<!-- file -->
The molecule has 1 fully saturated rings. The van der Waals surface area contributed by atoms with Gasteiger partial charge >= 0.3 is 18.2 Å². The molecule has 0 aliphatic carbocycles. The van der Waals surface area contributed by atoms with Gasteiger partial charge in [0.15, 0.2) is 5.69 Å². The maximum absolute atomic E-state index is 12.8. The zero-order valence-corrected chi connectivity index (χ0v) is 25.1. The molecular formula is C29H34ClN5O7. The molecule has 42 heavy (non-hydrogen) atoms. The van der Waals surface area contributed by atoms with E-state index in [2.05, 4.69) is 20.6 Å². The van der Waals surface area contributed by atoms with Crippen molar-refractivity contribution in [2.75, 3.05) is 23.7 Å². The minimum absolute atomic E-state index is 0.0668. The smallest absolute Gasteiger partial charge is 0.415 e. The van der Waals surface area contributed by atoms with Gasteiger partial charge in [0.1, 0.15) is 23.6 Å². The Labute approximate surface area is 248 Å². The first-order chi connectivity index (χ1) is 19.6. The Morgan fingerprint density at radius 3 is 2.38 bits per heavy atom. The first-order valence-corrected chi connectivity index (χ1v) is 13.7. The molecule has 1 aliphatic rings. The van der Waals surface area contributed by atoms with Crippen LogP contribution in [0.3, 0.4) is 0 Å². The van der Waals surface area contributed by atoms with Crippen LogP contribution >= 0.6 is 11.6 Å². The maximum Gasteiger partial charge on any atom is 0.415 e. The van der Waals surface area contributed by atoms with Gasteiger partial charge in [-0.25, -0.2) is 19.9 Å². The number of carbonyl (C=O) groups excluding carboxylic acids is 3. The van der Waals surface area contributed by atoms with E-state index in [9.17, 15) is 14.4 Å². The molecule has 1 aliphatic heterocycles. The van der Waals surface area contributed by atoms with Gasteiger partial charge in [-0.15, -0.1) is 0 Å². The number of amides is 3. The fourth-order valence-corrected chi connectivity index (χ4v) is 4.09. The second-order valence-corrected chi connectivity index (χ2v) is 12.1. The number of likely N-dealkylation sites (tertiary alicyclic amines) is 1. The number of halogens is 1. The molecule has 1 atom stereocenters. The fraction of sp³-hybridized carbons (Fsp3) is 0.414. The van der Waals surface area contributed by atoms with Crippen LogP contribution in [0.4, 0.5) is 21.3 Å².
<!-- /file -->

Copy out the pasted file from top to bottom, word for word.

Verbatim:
The molecule has 1 fully saturated rings. The van der Waals surface area contributed by atoms with Gasteiger partial charge >= 0.3 is 18.2 Å². The molecule has 0 aliphatic carbocycles. The van der Waals surface area contributed by atoms with Gasteiger partial charge in [0.15, 0.2) is 5.69 Å². The maximum absolute atomic E-state index is 12.8. The zero-order valence-corrected chi connectivity index (χ0v) is 25.1. The molecular formula is C29H34ClN5O7. The molecule has 42 heavy (non-hydrogen) atoms. The van der Waals surface area contributed by atoms with E-state index in [2.05, 4.69) is 20.6 Å². The van der Waals surface area contributed by atoms with Crippen molar-refractivity contribution in [2.75, 3.05) is 23.7 Å². The minimum absolute atomic E-state index is 0.0668. The smallest absolute Gasteiger partial charge is 0.415 e. The van der Waals surface area contributed by atoms with Gasteiger partial charge in [0.1, 0.15) is 23.6 Å². The Labute approximate surface area is 248 Å². The first-order chi connectivity index (χ1) is 19.6. The Morgan fingerprint density at radius 3 is 2.38 bits per heavy atom. The first-order valence-corrected chi connectivity index (χ1v) is 13.7. The molecule has 1 aliphatic rings. The van der Waals surface area contributed by atoms with Crippen LogP contribution in [0.3, 0.4) is 0 Å². The van der Waals surface area contributed by atoms with Crippen LogP contribution >= 0.6 is 11.6 Å². The maximum Gasteiger partial charge on any atom is 0.415 e. The van der Waals surface area contributed by atoms with Gasteiger partial charge in [-0.25, -0.2) is 19.9 Å². The number of carbonyl (C=O) groups excluding carboxylic acids is 3. The van der Waals surface area contributed by atoms with E-state index in [9.17, 15) is 14.4 Å². The molecule has 1 aliphatic heterocycles. The van der Waals surface area contributed by atoms with Gasteiger partial charge in [-0.15, -0.1) is 0 Å². The number of amides is 3. The fourth-order valence-corrected chi connectivity index (χ4v) is 4.09. The second-order valence-corrected chi connectivity index (χ2v) is 12.1. The number of likely N-dealkylation sites (tertiary alicyclic amines) is 1. The number of halogens is 1. The molecule has 1 atom stereocenters. The fraction of sp³-hybridized carbons (Fsp3) is 0.414. The van der Waals surface area contributed by atoms with Crippen LogP contribution in [0.4, 0.5) is 21.3 Å².